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Jesus' calling card

Image by jayfreshuk via Flickr

Thank heavens there’s no aptitude test you have to pass before you can follow Jesus.  You simply start where you are and invite others to do the same.  Here’s a sermon for Epiphany 3A.

A Sermon on John 1:29-51
With Allusions to Isaiah 42:1-4 and Acts 17:16-34

Time is going by so quickly that it’s not going to be long before some more of our youth will be going off to college.  The admissions process will include taking the Scholastic Aptitude Test—the SAT–and Achievement Tests, submitting transcripts of their grades and recommendations from their teachers, and filling out applications with questions like the following: “Discuss some issue of personal, local, national or international concern and its importance to you,” and “Why this college?”  Do this in less than one page.

Getting into the college of one’s choice is often a great concern.  “Are my grades good enough?” students wonder.  Some take special classes to help them do better on the SAT, and it is not unusual for people to retake the SAT several times hoping to improve their score.

Imagine if Jesus had given his prospective students an entrance exam.  Today’s gospel lesson might read like this: Andrew, what does baptism mean?  Peter, explain the term, “Lamb of God.”  Philip and Nathanael, demonstrate your knowledge of Scripture—the law, the prophets and the writings.  Bring me references from John the Baptist, the leader of your local synagogue or other teacher.  Tell me what you can offer this company of disciples.  I want evidence of loyalty and strength.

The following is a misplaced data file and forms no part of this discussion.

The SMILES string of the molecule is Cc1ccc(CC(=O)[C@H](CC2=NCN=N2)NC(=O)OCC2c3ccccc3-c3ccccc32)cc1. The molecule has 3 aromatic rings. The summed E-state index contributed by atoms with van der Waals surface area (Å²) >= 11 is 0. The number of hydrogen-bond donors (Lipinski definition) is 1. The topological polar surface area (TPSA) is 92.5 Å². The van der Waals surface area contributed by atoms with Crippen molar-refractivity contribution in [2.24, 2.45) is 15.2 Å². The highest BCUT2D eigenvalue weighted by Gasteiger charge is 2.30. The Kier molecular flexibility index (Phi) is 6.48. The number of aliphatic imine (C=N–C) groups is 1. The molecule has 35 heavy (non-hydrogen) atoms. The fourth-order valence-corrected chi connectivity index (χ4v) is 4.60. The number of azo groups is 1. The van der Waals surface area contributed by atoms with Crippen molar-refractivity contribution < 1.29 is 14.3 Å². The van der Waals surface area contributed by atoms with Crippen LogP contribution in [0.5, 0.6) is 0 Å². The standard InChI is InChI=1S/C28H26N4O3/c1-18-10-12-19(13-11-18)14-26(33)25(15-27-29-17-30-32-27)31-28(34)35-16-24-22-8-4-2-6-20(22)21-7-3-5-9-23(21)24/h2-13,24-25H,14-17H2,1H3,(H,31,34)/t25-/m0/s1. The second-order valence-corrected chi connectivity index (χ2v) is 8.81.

The Presbyterian Church (USA) Book of Order has a section that describes what mature Christian discipleship looks like.  It’s quite a long list and here is some of what it includes: proclaiming good news, taking part in the common life and worship of the church, praying and studying scripture, responding to God’s activity in the world through service to others, working in the world for peace, justice, freedom and human fulfillment.  That’s just some of the list.

Imagine if a congregation turned that into an entrance exam that you have to ace before you can profess your faith, become a disciple, and join the church!  Who could get in?  Who could ace such a test even after many years of working at it? (more…)